|City||Charlotte, North Carolina|
|Broadcast area||Charlotte metropolitan area|
|WCGC, WAVO, WOLS|
First air date
Last air date
|March 31, 2020|
Former call signs
|1210 kHz (1929-1941)|
Call sign meaning
WHVN (1240 AM) is an adult standards radio station licensed to Charlotte, North Carolina, United States. The station is owned by Truth Broadcasting Corporation. It is also heard on 104.3 FM W282BP. WHVN is licensed by the U.S. Federal Communications Commission (FCC) for digital HD operation.
The station that would become WHVN on the 1240 frequency in Charlotte began operations in 1929 in Gastonia, North Carolina on 1210 kHz with the call letters WRBU. The station had a power of 100 watts and was licensed to the "A. J. Kirby Music Company". On November 29, 1930, the call sign was changed to WSOC, supposedly meaning "We Serve Our City"; three years later, the station moved from Gastonia to Charlotte. The 1941 North American Regional Broadcasting Agreement (NARBA) mandated a change in frequency to 1240 kHz. In the late 1950s, most stations on "Class IV" (local) frequencies were allowed to increase their daytime power to 1,000 watts, and WSOC increased their daytime power as well. Also in the 1950s the owners of WSOC brought to the air WSOC-FM at 103.7 MHz, and WSOC-TV on VHF channel 9.
On September 2, 1960, Cox Broadcasting Company, then-owners of WSOC, traded frequencies with WIST at 930 kHz Under the ownership of Cosmos Broadcasting and later Henderson Belk the station gained the WIST legacy of the first true Top 40 station in Charlotte, and by the end of the decade had pioneered the Progressive rock format in Charlotte as "The Amazing AM", but changes were in the works. In 1972, the Progressive Rock format was shifted to WIST-FM at 95.1 MHz, and their calls were changed to WRNA. Belk then sold WIST(AM) to Statesville Broadcasting Company, which gained CBS Radio Network affiliation for the station and began Charlotte's first talk radio format on WIST. Charlotte radio legend Jack Knight was hired to do the morning show. Future John Boy and Billy sidekick Robert D. Raiford hosted one of the talk shows, and was notorious for screaming at callers. The format was unsuccessful, and Statesville Broadcasting sold the station by the middle of the 1970s.
WIST/1240's next ownership was a partnership between former WBT ad salesman Al Munn and Consolidated Theater Corporation. Munn initially changed the format to Adult contemporary music and brought his family into the employ of the station. Munn also attempted to operate the station as a broadcasting school, eventually separating the school functions into the "WISTA School of Broadcasting." In 1979 the Charlotte radio landscape had a major change. Longtime AM country music leader WAME was purchased by Jimmy Swaggart Ministries and became a religious station. The country music format hole was quickly filled by WIST, becoming "Live Country 1240". By this time the partnership between Munn and Consolidated Theaters was coming unraveled, and the theater company bought Munn out of the arrangement.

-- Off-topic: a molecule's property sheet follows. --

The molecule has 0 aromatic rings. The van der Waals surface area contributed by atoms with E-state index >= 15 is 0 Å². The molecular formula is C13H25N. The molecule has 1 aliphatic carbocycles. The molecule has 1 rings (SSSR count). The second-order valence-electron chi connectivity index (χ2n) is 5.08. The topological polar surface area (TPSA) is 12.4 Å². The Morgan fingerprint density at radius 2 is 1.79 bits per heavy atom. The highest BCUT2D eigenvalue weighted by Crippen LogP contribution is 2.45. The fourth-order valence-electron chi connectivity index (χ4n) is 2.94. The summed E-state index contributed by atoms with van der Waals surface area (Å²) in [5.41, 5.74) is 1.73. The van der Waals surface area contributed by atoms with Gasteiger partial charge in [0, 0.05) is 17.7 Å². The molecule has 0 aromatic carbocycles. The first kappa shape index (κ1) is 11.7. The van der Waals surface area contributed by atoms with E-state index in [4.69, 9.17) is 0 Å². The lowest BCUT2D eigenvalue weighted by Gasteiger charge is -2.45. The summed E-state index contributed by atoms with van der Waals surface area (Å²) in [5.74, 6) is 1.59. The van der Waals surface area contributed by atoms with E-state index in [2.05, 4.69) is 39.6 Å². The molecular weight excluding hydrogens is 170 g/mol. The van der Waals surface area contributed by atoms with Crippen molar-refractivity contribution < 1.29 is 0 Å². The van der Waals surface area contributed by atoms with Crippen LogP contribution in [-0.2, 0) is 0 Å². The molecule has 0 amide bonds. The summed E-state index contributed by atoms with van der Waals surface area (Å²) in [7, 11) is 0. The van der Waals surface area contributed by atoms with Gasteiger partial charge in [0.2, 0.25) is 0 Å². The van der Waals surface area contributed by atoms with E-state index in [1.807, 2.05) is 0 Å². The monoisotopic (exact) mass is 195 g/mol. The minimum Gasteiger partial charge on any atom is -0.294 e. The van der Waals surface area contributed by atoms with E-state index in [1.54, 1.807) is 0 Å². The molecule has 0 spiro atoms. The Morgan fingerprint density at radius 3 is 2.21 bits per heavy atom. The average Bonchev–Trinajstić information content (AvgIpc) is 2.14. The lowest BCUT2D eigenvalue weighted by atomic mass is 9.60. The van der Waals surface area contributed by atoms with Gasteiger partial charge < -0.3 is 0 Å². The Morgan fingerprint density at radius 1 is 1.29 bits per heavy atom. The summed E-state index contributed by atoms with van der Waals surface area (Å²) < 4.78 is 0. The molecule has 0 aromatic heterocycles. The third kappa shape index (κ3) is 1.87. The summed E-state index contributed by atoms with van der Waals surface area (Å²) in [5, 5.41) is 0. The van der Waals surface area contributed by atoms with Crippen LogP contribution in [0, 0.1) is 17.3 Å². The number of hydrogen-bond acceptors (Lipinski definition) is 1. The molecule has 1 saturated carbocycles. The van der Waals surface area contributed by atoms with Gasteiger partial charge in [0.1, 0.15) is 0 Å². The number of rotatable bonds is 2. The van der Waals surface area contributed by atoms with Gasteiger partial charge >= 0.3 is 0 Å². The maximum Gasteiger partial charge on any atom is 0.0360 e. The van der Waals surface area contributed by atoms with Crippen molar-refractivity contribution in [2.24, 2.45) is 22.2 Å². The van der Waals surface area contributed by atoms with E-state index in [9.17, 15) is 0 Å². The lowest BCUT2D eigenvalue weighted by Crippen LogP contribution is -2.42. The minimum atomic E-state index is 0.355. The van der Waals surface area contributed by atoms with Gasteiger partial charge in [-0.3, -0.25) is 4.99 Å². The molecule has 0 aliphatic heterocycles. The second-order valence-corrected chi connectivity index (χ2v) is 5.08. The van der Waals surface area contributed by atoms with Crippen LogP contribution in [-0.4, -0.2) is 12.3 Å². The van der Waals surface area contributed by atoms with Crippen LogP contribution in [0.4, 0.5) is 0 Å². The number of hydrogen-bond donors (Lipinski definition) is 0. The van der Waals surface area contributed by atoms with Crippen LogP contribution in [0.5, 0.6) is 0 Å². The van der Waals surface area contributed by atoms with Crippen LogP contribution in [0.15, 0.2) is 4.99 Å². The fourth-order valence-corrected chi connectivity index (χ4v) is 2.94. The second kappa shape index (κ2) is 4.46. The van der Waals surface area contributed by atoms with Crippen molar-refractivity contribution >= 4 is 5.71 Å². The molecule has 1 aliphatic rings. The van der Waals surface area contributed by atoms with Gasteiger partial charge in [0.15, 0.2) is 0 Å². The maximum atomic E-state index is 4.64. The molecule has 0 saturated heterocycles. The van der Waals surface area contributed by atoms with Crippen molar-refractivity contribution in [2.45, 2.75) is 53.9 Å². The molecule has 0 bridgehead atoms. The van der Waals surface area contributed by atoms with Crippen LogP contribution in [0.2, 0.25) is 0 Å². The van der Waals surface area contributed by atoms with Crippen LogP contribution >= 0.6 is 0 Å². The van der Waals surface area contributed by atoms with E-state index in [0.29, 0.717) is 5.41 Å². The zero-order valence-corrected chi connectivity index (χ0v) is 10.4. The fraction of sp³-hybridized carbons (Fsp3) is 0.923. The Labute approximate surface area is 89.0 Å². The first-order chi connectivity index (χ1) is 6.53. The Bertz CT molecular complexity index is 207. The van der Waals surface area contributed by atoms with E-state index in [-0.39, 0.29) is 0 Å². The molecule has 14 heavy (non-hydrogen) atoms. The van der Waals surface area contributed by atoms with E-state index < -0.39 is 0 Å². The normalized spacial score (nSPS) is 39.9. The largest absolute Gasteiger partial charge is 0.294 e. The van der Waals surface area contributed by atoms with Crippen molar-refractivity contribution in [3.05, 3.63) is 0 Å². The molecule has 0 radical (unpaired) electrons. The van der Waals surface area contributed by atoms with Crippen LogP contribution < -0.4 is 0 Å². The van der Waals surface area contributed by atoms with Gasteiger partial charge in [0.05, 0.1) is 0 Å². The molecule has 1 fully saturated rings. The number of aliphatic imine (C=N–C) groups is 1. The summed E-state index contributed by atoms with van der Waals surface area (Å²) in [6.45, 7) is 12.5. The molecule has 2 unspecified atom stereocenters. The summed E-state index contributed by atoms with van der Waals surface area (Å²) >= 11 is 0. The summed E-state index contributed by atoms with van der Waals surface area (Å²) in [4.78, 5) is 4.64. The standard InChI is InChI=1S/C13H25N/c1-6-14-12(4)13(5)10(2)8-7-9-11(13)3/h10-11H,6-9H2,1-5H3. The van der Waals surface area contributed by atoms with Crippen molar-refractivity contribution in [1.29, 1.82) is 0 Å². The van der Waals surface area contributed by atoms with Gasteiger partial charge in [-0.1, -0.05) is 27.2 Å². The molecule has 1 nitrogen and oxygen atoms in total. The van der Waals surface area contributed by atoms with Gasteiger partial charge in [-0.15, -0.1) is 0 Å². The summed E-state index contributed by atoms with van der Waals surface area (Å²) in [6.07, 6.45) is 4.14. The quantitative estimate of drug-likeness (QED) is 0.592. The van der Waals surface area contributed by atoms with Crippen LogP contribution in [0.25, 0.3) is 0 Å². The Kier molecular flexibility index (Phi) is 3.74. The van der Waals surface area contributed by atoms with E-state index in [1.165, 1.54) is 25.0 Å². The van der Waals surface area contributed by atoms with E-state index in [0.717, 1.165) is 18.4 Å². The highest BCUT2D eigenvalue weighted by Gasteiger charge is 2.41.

In the early 1980s, WIST gave country music its last serious attempt on the AM dial in Charlotte, becoming "The Bright Spot." The format was innovative, but most country listeners had switched to WSOC-FM and the format did not succeed. As its last gasp, WIST tried Top 40 again in the early 1980s before signing off the air.
In 1983, the station was purchased by George H. Buck, who at that time owned WHVN, which operated daytime-only at 1310 kHz. Originally, 1310 had been WKTC, Charlotte's first country station, before adopting a Christian format in 1971. WHVN moved to the 1240 frequency, and sold its old frequency to Dick Tomlinson. Tomlinson began WGSP on 1310, which exists today as a Regional Mexican format.
On February 1, 2019, The Carolina Catholic Radio Network entered into an LMA with GHB Broadcasting to operate WCGC. The majority of the programming would come from EWTN. Carolina Catholic Radio Network bought the station in 2020, leaving GHB with three stations, WHVN, WAVO and WOLS.
On March 30, 2020, It was announced that WHVN would go off the air the next day. After the owner's death in 2013, a trustee was told to continue the businesses but eventually sell them in order to care for his widow. The station's farewell program was a call-in show where listeners talk about their memories. When that program ended, after a final sign-off, WHVN's transmitter was scheduled to shut down for the final time at 5:00 p.m., bringing a close to the 91-year history of the station. The 8 acres where the transmitter was located have been rezoned for developing medical offices. WAVO continued to air the majority of the programs aired on WHVN. Blue Ridge Broadcasting bought WAVO along with translators W282BP in Charlotte and W268DM in Rock Hill.
On November 2, 2020, WHVN returned to the air using a long wire antenna attached to the STL tower behind the studios on North Tryon Street. The station adopted the Adult Standards format which formerly aired on sister station WAVO.
GHB Radio Inc. bought WHVN for $20,000 in 2020 and in March 2021 announced the station's sale to Truth Broadcasting Corp. for $55,000.